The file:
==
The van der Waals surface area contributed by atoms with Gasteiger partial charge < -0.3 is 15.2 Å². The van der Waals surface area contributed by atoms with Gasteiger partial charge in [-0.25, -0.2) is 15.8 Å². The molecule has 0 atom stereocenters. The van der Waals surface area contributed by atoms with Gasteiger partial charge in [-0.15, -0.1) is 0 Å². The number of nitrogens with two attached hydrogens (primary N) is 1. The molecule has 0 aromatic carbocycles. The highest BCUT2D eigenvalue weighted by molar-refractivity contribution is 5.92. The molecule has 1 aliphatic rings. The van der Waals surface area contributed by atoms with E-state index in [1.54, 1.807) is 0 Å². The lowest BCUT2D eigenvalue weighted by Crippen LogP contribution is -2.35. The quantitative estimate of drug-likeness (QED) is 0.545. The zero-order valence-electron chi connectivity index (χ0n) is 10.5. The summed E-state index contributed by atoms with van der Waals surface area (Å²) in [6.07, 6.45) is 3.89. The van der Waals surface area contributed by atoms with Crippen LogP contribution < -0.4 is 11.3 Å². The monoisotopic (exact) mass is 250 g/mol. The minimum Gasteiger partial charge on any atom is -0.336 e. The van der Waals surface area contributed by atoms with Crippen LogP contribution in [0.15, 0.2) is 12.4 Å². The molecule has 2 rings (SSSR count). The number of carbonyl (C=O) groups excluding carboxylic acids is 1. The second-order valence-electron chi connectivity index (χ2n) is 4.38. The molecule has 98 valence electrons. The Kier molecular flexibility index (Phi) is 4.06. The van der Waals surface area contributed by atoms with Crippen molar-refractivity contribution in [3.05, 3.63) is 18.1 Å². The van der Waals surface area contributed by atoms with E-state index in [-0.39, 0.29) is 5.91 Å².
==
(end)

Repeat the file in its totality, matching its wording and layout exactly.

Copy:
The van der Waals surface area contributed by atoms with Gasteiger partial charge < -0.3 is 15.2 Å². The van der Waals surface area contributed by atoms with Gasteiger partial charge in [-0.25, -0.2) is 15.8 Å². The molecule has 0 atom stereocenters. The van der Waals surface area contributed by atoms with Gasteiger partial charge in [-0.15, -0.1) is 0 Å². The number of nitrogens with two attached hydrogens (primary N) is 1. The molecule has 0 aromatic carbocycles. The highest BCUT2D eigenvalue weighted by molar-refractivity contribution is 5.92. The molecule has 1 aliphatic rings. The van der Waals surface area contributed by atoms with E-state index in [1.54, 1.807) is 0 Å². The lowest BCUT2D eigenvalue weighted by Crippen LogP contribution is -2.35. The quantitative estimate of drug-likeness (QED) is 0.545. The zero-order valence-electron chi connectivity index (χ0n) is 10.5. The summed E-state index contributed by atoms with van der Waals surface area (Å²) in [6.07, 6.45) is 3.89. The van der Waals surface area contributed by atoms with Crippen LogP contribution < -0.4 is 11.3 Å². The monoisotopic (exact) mass is 250 g/mol. The minimum Gasteiger partial charge on any atom is -0.336 e. The van der Waals surface area contributed by atoms with Crippen LogP contribution in [0.15, 0.2) is 12.4 Å². The molecule has 2 rings (SSSR count). The number of carbonyl (C=O) groups excluding carboxylic acids is 1. The second-order valence-electron chi connectivity index (χ2n) is 4.38. The molecule has 98 valence electrons. The Kier molecular flexibility index (Phi) is 4.06. The van der Waals surface area contributed by atoms with Crippen molar-refractivity contribution in [3.05, 3.63) is 18.1 Å². The van der Waals surface area contributed by atoms with E-state index in [-0.39, 0.29) is 5.91 Å².